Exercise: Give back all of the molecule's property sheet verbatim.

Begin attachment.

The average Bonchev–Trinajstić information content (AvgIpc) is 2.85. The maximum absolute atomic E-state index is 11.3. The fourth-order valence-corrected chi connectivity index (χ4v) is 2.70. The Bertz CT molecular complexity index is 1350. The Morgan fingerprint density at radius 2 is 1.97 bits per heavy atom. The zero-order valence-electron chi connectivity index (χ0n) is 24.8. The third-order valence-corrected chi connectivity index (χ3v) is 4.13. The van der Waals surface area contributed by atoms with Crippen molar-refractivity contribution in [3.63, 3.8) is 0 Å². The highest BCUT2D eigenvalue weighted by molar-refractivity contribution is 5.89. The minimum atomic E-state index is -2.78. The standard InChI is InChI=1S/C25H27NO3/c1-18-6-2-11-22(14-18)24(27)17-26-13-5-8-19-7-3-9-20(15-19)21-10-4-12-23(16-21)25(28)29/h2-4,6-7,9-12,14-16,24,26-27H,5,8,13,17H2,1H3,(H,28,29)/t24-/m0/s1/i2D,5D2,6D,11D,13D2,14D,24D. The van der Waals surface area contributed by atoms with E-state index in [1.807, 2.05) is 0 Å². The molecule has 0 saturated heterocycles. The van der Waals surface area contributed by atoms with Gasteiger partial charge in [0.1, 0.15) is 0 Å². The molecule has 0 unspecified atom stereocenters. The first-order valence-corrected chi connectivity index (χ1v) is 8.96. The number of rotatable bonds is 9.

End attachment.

The average Bonchev–Trinajstić information content (AvgIpc) is 2.85. The maximum absolute atomic E-state index is 11.3. The fourth-order valence-corrected chi connectivity index (χ4v) is 2.70. The Bertz CT molecular complexity index is 1350. The Morgan fingerprint density at radius 2 is 1.97 bits per heavy atom. The zero-order valence-electron chi connectivity index (χ0n) is 24.8. The third-order valence-corrected chi connectivity index (χ3v) is 4.13. The van der Waals surface area contributed by atoms with Crippen molar-refractivity contribution in [3.63, 3.8) is 0 Å². The highest BCUT2D eigenvalue weighted by molar-refractivity contribution is 5.89. The minimum atomic E-state index is -2.78. The standard InChI is InChI=1S/C25H27NO3/c1-18-6-2-11-22(14-18)24(27)17-26-13-5-8-19-7-3-9-20(15-19)21-10-4-12-23(16-21)25(28)29/h2-4,6-7,9-12,14-16,24,26-27H,5,8,13,17H2,1H3,(H,28,29)/t24-/m0/s1/i2D,5D2,6D,11D,13D2,14D,24D. The van der Waals surface area contributed by atoms with E-state index in [1.807, 2.05) is 0 Å². The molecule has 0 saturated heterocycles. The van der Waals surface area contributed by atoms with Gasteiger partial charge in [0.1, 0.15) is 0 Å². The molecule has 0 unspecified atom stereocenters. The first-order valence-corrected chi connectivity index (χ1v) is 8.96. The number of rotatable bonds is 9.